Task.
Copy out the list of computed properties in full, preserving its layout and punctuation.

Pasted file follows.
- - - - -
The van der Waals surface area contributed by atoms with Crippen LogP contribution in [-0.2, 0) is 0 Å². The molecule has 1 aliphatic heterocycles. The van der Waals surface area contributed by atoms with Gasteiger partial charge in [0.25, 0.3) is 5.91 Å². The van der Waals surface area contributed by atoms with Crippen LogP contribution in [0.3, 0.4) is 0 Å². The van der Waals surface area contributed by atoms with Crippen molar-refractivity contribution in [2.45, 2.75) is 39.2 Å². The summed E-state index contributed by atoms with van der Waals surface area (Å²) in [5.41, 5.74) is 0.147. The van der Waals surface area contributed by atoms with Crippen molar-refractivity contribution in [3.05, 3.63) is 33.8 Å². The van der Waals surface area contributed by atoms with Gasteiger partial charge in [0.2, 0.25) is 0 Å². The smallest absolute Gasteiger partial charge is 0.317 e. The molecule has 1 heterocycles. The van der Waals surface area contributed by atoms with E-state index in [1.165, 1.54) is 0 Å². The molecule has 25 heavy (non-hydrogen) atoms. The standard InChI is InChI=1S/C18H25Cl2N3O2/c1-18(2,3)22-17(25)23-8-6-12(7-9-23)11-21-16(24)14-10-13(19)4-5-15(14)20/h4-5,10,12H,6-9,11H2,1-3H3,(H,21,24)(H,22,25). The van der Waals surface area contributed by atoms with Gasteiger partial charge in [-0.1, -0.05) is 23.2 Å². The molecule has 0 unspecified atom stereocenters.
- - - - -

The van der Waals surface area contributed by atoms with Crippen LogP contribution in [-0.2, 0) is 0 Å². The molecule has 1 aliphatic heterocycles. The van der Waals surface area contributed by atoms with Gasteiger partial charge in [0.25, 0.3) is 5.91 Å². The van der Waals surface area contributed by atoms with Crippen LogP contribution in [0.3, 0.4) is 0 Å². The van der Waals surface area contributed by atoms with Crippen molar-refractivity contribution in [2.45, 2.75) is 39.2 Å². The summed E-state index contributed by atoms with van der Waals surface area (Å²) in [5.41, 5.74) is 0.147. The van der Waals surface area contributed by atoms with Crippen molar-refractivity contribution in [3.05, 3.63) is 33.8 Å². The van der Waals surface area contributed by atoms with Gasteiger partial charge in [0.2, 0.25) is 0 Å². The smallest absolute Gasteiger partial charge is 0.317 e. The molecule has 1 heterocycles. The van der Waals surface area contributed by atoms with E-state index in [1.165, 1.54) is 0 Å². The molecule has 25 heavy (non-hydrogen) atoms. The standard InChI is InChI=1S/C18H25Cl2N3O2/c1-18(2,3)22-17(25)23-8-6-12(7-9-23)11-21-16(24)14-10-13(19)4-5-15(14)20/h4-5,10,12H,6-9,11H2,1-3H3,(H,21,24)(H,22,25). The van der Waals surface area contributed by atoms with Gasteiger partial charge in [-0.1, -0.05) is 23.2 Å². The molecule has 0 unspecified atom stereocenters.